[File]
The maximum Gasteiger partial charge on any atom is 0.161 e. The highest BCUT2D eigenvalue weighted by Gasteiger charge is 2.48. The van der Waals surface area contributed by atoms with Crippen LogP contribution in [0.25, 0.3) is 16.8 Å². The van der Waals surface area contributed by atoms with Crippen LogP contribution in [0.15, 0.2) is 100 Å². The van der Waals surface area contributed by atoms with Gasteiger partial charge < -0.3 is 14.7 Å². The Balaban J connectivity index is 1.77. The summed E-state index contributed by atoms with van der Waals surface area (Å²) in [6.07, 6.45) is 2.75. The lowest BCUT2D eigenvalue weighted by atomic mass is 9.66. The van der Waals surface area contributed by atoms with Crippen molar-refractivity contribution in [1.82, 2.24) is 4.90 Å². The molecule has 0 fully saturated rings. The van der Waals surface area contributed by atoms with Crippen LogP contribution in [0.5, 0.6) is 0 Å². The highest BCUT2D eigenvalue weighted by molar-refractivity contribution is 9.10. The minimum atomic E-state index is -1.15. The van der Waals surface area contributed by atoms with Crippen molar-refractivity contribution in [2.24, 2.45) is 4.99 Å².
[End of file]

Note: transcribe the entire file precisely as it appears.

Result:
The maximum Gasteiger partial charge on any atom is 0.161 e. The highest BCUT2D eigenvalue weighted by Gasteiger charge is 2.48. The van der Waals surface area contributed by atoms with Crippen LogP contribution in [0.25, 0.3) is 16.8 Å². The van der Waals surface area contributed by atoms with Crippen LogP contribution in [0.15, 0.2) is 100 Å². The van der Waals surface area contributed by atoms with Gasteiger partial charge < -0.3 is 14.7 Å². The Balaban J connectivity index is 1.77. The summed E-state index contributed by atoms with van der Waals surface area (Å²) in [6.07, 6.45) is 2.75. The lowest BCUT2D eigenvalue weighted by atomic mass is 9.66. The van der Waals surface area contributed by atoms with Crippen molar-refractivity contribution in [1.82, 2.24) is 4.90 Å². The molecule has 0 fully saturated rings. The van der Waals surface area contributed by atoms with Crippen LogP contribution in [0.5, 0.6) is 0 Å². The highest BCUT2D eigenvalue weighted by molar-refractivity contribution is 9.10. The minimum atomic E-state index is -1.15. The van der Waals surface area contributed by atoms with Crippen molar-refractivity contribution in [2.24, 2.45) is 4.99 Å².